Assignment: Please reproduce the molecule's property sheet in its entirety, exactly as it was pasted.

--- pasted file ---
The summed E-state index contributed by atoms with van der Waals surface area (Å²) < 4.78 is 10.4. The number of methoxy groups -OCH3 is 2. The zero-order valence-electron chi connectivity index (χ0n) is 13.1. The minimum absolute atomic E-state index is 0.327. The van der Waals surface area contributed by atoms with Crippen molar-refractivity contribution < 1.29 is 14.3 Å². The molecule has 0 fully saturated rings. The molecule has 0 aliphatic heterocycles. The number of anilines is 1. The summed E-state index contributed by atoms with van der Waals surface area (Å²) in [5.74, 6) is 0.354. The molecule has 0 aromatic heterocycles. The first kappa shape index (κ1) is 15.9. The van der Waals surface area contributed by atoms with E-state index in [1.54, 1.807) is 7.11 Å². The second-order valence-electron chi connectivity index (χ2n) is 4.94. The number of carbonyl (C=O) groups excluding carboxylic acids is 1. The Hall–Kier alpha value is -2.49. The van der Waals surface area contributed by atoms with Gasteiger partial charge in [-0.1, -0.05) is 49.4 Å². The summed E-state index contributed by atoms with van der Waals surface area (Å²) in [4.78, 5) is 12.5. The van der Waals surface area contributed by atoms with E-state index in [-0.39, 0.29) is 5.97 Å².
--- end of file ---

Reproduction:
The summed E-state index contributed by atoms with van der Waals surface area (Å²) < 4.78 is 10.4. The number of methoxy groups -OCH3 is 2. The zero-order valence-electron chi connectivity index (χ0n) is 13.1. The minimum absolute atomic E-state index is 0.327. The van der Waals surface area contributed by atoms with Crippen molar-refractivity contribution < 1.29 is 14.3 Å². The molecule has 0 fully saturated rings. The molecule has 0 aliphatic heterocycles. The number of anilines is 1. The summed E-state index contributed by atoms with van der Waals surface area (Å²) in [5.74, 6) is 0.354. The molecule has 0 aromatic heterocycles. The first kappa shape index (κ1) is 15.9. The van der Waals surface area contributed by atoms with E-state index in [1.54, 1.807) is 7.11 Å². The second-order valence-electron chi connectivity index (χ2n) is 4.94. The number of carbonyl (C=O) groups excluding carboxylic acids is 1. The Hall–Kier alpha value is -2.49. The van der Waals surface area contributed by atoms with Gasteiger partial charge in [-0.1, -0.05) is 49.4 Å². The summed E-state index contributed by atoms with van der Waals surface area (Å²) in [4.78, 5) is 12.5. The van der Waals surface area contributed by atoms with E-state index in [-0.39, 0.29) is 5.97 Å².